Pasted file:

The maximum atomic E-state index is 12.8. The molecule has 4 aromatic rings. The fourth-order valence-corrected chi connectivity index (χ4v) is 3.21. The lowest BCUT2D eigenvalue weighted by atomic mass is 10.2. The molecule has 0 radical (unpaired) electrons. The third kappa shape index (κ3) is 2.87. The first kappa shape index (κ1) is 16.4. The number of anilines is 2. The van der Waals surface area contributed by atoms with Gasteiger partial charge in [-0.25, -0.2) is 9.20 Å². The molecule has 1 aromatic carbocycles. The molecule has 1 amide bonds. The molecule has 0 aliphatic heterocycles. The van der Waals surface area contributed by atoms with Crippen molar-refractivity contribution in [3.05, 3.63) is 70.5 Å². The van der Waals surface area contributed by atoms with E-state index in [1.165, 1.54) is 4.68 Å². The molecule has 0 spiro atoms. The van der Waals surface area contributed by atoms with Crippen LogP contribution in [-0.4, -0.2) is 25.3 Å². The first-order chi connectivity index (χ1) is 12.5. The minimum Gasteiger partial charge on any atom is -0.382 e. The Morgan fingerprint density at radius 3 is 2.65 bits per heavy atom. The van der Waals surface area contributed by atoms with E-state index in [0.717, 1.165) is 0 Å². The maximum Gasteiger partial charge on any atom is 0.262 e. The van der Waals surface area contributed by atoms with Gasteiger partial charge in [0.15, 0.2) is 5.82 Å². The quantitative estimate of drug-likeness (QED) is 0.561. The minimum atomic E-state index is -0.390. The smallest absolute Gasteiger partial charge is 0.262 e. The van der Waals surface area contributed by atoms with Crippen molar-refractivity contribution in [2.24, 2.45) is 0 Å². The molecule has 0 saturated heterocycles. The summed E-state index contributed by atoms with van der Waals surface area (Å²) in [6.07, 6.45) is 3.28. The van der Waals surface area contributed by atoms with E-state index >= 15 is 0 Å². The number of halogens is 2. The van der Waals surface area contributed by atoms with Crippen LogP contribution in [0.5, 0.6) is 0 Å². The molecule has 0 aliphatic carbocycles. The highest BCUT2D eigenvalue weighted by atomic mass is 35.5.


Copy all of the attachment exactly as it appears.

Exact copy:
The maximum atomic E-state index is 12.8. The molecule has 4 aromatic rings. The fourth-order valence-corrected chi connectivity index (χ4v) is 3.21. The lowest BCUT2D eigenvalue weighted by atomic mass is 10.2. The molecule has 0 radical (unpaired) electrons. The third kappa shape index (κ3) is 2.87. The first kappa shape index (κ1) is 16.4. The number of anilines is 2. The van der Waals surface area contributed by atoms with Gasteiger partial charge in [-0.25, -0.2) is 9.20 Å². The molecule has 1 aromatic carbocycles. The molecule has 1 amide bonds. The molecule has 0 aliphatic heterocycles. The van der Waals surface area contributed by atoms with Crippen molar-refractivity contribution in [3.05, 3.63) is 70.5 Å². The van der Waals surface area contributed by atoms with E-state index in [1.165, 1.54) is 4.68 Å². The molecule has 0 spiro atoms. The van der Waals surface area contributed by atoms with Crippen LogP contribution in [-0.4, -0.2) is 25.3 Å². The first-order chi connectivity index (χ1) is 12.5. The minimum Gasteiger partial charge on any atom is -0.382 e. The Morgan fingerprint density at radius 3 is 2.65 bits per heavy atom. The van der Waals surface area contributed by atoms with E-state index in [0.717, 1.165) is 0 Å². The maximum Gasteiger partial charge on any atom is 0.262 e. The van der Waals surface area contributed by atoms with Gasteiger partial charge in [0.15, 0.2) is 5.82 Å². The quantitative estimate of drug-likeness (QED) is 0.561. The minimum atomic E-state index is -0.390. The smallest absolute Gasteiger partial charge is 0.262 e. The van der Waals surface area contributed by atoms with Crippen molar-refractivity contribution in [2.24, 2.45) is 0 Å². The molecule has 0 saturated heterocycles. The summed E-state index contributed by atoms with van der Waals surface area (Å²) in [6.07, 6.45) is 3.28. The van der Waals surface area contributed by atoms with E-state index >= 15 is 0 Å². The number of halogens is 2. The van der Waals surface area contributed by atoms with Crippen LogP contribution in [0.5, 0.6) is 0 Å². The molecule has 0 aliphatic carbocycles. The highest BCUT2D eigenvalue weighted by atomic mass is 35.5.